As mentioned, a meta-analysis of schools, parents, and students that have incorporated social & emotional learning practices has shown an average of an 11 percentile point rise in students’ achievement scores. The range of soft skills learned through SEL contribute to this greatly, but one of the primary benefits is the change in attitude towards school. Understanding the importance of responsible decision making in school, being more aware of their own habits and how to control them, and the rewards that come with delayed gratification and better relationships in the school make a direct impact on academic achievement.
Social cohesion and academic success
Better awareness of social norms and appropriate behavior can help prevent students from inappropriate interactions that can sabotage their relationships with peers, teachers, and parents. This can prove a roadblock to the positive relationships that help create better attitudes towards schools and may make it harder to develop productive bonds with teachers, meaning they get less attention in the classroom. SEL can help students get along better with others and can develop the close student-teacher relationships that are a crucial ingredient of academic achievement. These close relationships encourage students to perform better, to embrace challenges, to seek help when they need it. Furthermore, they can lead to outcomes like references when going into further education or the workforce, helping students achieve well beyond the classroom.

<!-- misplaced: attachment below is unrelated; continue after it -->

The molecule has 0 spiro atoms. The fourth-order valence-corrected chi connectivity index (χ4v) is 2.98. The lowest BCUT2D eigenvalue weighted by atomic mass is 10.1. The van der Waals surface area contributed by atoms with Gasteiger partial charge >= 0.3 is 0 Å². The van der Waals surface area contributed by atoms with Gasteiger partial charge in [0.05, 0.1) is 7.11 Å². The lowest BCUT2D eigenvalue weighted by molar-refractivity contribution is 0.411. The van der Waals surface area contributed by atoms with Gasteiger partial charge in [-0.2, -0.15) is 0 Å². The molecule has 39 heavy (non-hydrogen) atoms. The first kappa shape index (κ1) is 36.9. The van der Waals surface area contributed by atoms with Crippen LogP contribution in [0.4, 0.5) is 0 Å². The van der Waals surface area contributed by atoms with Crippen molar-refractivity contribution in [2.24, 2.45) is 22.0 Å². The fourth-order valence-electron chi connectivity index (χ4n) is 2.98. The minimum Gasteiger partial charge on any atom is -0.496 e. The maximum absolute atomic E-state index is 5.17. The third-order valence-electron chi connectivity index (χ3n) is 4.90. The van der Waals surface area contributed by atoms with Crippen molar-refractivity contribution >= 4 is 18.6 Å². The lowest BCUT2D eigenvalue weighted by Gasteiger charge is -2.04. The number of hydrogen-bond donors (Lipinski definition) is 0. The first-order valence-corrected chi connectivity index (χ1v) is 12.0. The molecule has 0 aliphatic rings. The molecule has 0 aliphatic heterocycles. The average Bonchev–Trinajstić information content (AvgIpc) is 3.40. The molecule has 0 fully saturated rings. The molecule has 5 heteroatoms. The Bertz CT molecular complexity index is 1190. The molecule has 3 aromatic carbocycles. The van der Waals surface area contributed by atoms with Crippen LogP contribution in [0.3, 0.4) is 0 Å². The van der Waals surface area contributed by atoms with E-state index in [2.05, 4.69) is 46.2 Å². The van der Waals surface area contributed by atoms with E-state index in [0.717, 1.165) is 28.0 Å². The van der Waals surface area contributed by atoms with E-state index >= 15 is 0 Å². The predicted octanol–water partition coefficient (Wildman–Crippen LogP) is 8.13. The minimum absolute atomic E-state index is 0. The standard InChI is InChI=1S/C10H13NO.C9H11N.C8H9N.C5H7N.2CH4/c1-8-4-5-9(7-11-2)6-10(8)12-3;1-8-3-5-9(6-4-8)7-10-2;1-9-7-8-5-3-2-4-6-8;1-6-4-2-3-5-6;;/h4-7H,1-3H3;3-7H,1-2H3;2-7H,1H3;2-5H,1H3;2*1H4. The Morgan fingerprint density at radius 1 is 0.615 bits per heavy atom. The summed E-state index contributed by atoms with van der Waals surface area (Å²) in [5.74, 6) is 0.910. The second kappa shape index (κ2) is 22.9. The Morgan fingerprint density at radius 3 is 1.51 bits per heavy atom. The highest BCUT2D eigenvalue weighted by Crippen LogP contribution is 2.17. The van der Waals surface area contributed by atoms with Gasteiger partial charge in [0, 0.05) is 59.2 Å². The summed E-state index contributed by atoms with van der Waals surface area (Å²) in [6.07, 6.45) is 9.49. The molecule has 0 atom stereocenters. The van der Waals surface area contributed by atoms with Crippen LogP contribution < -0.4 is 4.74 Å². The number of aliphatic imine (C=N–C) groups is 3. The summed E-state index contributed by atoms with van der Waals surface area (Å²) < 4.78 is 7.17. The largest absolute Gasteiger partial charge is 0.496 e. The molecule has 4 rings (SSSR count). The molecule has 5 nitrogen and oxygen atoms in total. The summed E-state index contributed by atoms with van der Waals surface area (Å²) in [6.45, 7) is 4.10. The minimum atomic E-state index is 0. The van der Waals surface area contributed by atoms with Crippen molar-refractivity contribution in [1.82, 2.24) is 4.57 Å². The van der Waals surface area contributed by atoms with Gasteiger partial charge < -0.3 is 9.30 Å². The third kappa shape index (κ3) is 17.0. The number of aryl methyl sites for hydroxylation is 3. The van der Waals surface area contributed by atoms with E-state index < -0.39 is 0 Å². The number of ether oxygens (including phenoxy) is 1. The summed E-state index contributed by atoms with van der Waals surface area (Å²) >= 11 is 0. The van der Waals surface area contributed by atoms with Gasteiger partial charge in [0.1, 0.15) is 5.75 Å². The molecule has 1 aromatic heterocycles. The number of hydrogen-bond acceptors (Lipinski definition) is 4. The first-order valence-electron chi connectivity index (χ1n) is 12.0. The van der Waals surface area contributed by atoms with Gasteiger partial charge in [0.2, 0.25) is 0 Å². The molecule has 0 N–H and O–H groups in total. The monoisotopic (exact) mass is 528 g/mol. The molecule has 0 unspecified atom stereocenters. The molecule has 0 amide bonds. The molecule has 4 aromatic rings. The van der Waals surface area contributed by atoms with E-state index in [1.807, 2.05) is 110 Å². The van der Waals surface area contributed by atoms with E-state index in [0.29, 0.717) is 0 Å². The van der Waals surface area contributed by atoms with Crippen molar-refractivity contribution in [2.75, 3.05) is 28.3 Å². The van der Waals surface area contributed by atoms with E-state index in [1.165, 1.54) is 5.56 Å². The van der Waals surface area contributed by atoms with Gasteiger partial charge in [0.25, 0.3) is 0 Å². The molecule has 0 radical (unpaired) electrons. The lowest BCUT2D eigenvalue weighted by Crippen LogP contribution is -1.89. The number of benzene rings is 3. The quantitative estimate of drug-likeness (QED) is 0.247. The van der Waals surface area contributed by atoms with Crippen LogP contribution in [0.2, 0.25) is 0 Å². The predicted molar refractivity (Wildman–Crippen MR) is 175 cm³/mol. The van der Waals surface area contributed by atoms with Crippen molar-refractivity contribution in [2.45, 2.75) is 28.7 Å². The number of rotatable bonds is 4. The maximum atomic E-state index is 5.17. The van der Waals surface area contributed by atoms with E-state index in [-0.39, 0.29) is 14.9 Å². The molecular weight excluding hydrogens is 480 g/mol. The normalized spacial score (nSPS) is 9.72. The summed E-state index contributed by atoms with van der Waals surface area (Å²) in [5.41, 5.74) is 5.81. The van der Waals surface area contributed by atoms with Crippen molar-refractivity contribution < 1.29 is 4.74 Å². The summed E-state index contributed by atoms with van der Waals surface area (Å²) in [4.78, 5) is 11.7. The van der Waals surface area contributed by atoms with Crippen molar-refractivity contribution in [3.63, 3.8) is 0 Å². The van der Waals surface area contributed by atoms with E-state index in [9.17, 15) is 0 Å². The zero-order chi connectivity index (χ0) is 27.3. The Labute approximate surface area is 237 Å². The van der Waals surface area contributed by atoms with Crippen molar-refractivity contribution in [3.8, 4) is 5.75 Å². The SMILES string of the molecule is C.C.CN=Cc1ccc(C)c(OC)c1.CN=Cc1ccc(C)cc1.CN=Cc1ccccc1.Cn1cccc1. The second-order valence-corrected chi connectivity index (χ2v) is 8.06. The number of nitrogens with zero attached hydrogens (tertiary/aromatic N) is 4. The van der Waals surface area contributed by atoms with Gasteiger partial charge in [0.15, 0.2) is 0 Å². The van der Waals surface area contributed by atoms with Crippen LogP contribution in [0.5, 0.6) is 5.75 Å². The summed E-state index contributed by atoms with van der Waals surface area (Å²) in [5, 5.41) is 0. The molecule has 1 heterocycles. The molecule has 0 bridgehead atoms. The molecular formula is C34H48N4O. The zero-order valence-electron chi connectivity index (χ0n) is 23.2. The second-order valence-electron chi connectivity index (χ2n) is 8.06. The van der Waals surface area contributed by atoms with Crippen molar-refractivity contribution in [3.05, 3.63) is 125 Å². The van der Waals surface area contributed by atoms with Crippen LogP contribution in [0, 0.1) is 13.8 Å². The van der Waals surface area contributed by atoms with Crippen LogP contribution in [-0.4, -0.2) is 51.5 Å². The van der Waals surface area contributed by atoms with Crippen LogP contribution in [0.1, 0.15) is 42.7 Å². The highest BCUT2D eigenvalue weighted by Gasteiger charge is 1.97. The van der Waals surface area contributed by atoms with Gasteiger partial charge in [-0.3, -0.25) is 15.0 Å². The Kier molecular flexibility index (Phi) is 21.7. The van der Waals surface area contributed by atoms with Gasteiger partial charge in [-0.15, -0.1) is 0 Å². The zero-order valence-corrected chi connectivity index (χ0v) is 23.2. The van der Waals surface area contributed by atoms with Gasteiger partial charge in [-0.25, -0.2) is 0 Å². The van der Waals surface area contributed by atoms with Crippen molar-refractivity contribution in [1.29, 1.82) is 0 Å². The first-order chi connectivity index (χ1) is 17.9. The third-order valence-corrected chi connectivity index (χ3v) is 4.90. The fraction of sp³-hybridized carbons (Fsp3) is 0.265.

Behavioral improvement and achievement
Many a teacher, parent, guardian and even student are aware that behavioral problems can impede achievement. Behavioral infractions in the class can lead to missed school time, actively sabotaging their education. Furthermore, acting inappropriately due to poor impulse control can damage the relationships a student has with their peers and teachers, negatively impacting their attitudes towards school in the long-term. SEL students are overall less aggressive and less disruptive in school, as well as being less likely to have behavior and substance abuse problems before the age of 25.
Mental health and academic success
School can be a stressful time for any student, at any age. Changes in one’s own personality and perspective, as well as a shift in our own social positioning can manifest in many negative ways. Mental health issues like depression, anxiety, stress, and social withdrawal are on the rise, specifically in teenagers and most especially in teenage girls. Students engaged in social & emotional learning show fewer occurrences of these problems across the board. This is due in part to self-management skills like planning, improved attention spans, and the ability to control their own impulses and reflect on their own thoughts. Given how mental health can greatly affect our self-esteem as well as our ability to devote more attention to a task, it should be no surprise these changes can lead to better academic achievement.
Ongoing studies are continuing to prove what those engaged with social & emotional learning have already known for some time. Teaching the skills that often get left behind in the classroom can help even the playing field for a range of students from different cultural, social, and economic backgrounds, making a positive impact on achievement for everyone involved.